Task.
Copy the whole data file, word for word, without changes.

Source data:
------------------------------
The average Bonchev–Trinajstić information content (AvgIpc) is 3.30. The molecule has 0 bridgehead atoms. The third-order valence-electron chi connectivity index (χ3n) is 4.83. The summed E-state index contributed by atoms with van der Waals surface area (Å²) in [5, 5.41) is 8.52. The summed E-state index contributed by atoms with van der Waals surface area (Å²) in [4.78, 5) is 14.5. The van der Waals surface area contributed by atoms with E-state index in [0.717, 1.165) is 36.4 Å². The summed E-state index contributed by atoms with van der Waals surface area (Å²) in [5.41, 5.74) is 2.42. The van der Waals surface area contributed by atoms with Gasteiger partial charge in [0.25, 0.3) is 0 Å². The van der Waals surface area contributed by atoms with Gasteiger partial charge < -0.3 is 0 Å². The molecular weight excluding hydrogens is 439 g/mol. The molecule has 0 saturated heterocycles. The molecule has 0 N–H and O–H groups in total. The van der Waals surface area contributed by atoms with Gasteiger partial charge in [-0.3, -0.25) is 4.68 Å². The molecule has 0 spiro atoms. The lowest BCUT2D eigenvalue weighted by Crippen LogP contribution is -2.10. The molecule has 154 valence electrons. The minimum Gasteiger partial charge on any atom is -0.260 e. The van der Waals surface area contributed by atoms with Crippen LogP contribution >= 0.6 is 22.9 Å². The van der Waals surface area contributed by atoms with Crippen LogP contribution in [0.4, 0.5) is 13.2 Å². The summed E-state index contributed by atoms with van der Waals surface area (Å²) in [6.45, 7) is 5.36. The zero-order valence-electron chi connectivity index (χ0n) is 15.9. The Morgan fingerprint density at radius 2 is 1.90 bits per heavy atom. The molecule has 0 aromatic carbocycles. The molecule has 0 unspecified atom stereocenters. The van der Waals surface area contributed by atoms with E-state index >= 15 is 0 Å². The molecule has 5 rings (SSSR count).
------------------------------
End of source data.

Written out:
The average Bonchev–Trinajstić information content (AvgIpc) is 3.30. The molecule has 0 bridgehead atoms. The third-order valence-electron chi connectivity index (χ3n) is 4.83. The summed E-state index contributed by atoms with van der Waals surface area (Å²) in [5, 5.41) is 8.52. The summed E-state index contributed by atoms with van der Waals surface area (Å²) in [4.78, 5) is 14.5. The van der Waals surface area contributed by atoms with E-state index in [0.717, 1.165) is 36.4 Å². The summed E-state index contributed by atoms with van der Waals surface area (Å²) in [5.41, 5.74) is 2.42. The van der Waals surface area contributed by atoms with Gasteiger partial charge in [0.25, 0.3) is 0 Å². The van der Waals surface area contributed by atoms with Gasteiger partial charge < -0.3 is 0 Å². The molecular weight excluding hydrogens is 439 g/mol. The molecule has 0 saturated heterocycles. The molecule has 0 N–H and O–H groups in total. The van der Waals surface area contributed by atoms with Gasteiger partial charge in [-0.3, -0.25) is 4.68 Å². The molecule has 0 spiro atoms. The lowest BCUT2D eigenvalue weighted by Crippen LogP contribution is -2.10. The molecule has 154 valence electrons. The minimum Gasteiger partial charge on any atom is -0.260 e. The van der Waals surface area contributed by atoms with Crippen LogP contribution >= 0.6 is 22.9 Å². The van der Waals surface area contributed by atoms with Crippen LogP contribution in [0.4, 0.5) is 13.2 Å². The summed E-state index contributed by atoms with van der Waals surface area (Å²) in [6.45, 7) is 5.36. The zero-order valence-electron chi connectivity index (χ0n) is 15.9. The Morgan fingerprint density at radius 2 is 1.90 bits per heavy atom. The molecule has 0 aromatic carbocycles. The molecule has 0 unspecified atom stereocenters. The van der Waals surface area contributed by atoms with E-state index >= 15 is 0 Å². The molecule has 5 rings (SSSR count).